While an expert lab test using polarized light microscopy may be needed to identify the specific type of asbestos fiber, or to identify the presence of asbestos in air or dust samples, many asbestos-containing building products not only are obvious and easy to recognize, but since there were not other look-alike products that were not asbestos, a visual identification of this material can be virtually a certainty in many cases.

Also see Micro-Photographs of Dust from the World Trade Center collapse following the 9/11/01 attack. Links to U.S. government and other authoritative research and advice are included.

This document and other asbestos identification articles given here aid building buyers, owners or inspectors who need to identify asbestos materials (or probable-asbestos) in buildings by simple visual inspection. We provide photographs of asbestos containing materials and descriptive text of asbestos insulation and other asbestos-containing products to permit identification of definite, probable, or possible asbestos materials in buildings. Readers should also see our master list of asbestos containing products and materials found at ASBESTOS LIST of PRODUCTS. Contact Us to add items and photographs to this list of asbestos containing materials.

Asbestos Hazard Basics

See ASBESTOS REGULATION Update for details

and then see EPA ASBESTOS MATERIALS BAN: CLARIFICATION 1999 - 2003 clarification for a description of what asbestos-containing materials are currently banned or not banned in the U.S.

Asbestos Product Pictures - Alphabetic List of Uses of Asbestos

Asbestos mural base at Grand Central Terminal in New York City (C) D Friedman (Rosato)

Rosato's photo shows asbestos cement sheets that were used to line the arched ceiling in Grand Central Terminal in New York City. The asbestos sheets served as a base for painting a mural of the heavens.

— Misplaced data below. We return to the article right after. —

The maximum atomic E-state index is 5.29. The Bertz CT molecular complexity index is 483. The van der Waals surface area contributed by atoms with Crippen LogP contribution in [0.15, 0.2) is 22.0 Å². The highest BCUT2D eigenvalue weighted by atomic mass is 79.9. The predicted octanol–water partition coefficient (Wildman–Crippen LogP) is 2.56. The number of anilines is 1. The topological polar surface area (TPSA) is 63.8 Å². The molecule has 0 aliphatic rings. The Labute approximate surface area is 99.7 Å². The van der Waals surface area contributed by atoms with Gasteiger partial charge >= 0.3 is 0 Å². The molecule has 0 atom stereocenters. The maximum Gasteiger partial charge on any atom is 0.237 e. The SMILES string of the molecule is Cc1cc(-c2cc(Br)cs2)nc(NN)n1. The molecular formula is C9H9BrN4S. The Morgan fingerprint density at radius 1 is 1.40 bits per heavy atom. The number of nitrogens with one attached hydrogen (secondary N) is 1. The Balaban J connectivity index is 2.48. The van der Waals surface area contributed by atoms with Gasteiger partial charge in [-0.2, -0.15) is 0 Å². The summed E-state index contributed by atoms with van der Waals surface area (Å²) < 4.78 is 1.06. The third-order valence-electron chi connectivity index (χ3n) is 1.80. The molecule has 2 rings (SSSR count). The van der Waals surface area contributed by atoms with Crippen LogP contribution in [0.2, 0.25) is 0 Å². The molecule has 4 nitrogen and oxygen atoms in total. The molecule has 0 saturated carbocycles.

Asbestos automobile part (C) Daniel Friedman, Rosato, Houston

Vermiculite insulation in this attic ceiling may contain asbestos fibers. Vermiculite insulation in this attic ceiling may contain asbestos fibers.

A client brought in some shaft bearings from a 78” butterfly valve installed in [a commercial facility] in Australia. They were full of chrysotile asbestos. I had previously never heard of asbestos being used in this way and couldn’t see any reference to it on your site so I thought I would drop a line with a photo. These bearings are approximately 21cm diameter and 13cm wide. (The second picture of the valve at above-right is just a generic butterfly valve to indicate where the bearings were located in the valve.) - D.M. 3/12/2013

Vermiculite insulation in this attic ceiling may contain asbestos fibers.

Asbestos containing acoustic ceiling tiles

Tremolite asbestos on a ceiling

Textured popcorn ceiling paint (C) Daniel Friedman

Cement asbestos roof shingles (C) Daniel Friedman

Asbestos millboard (C) Daniel Friedman

Asbestos millboard (photo at left) used for stoves and heaters, in garages, as fireproof wallboard, as gaskets, as washers in electrical applications, stove mats, safes, motion picture booths, automobile hoods. Asbestos millboard is a cementious product that was produced in sheets and used for fire barriers and in other applications.

The material is quite similar to cement asbestos roof shingles and siding, and was produced in sheets of varying thickness (typically 1/8"- 1/4") and dimension depending on its intended use.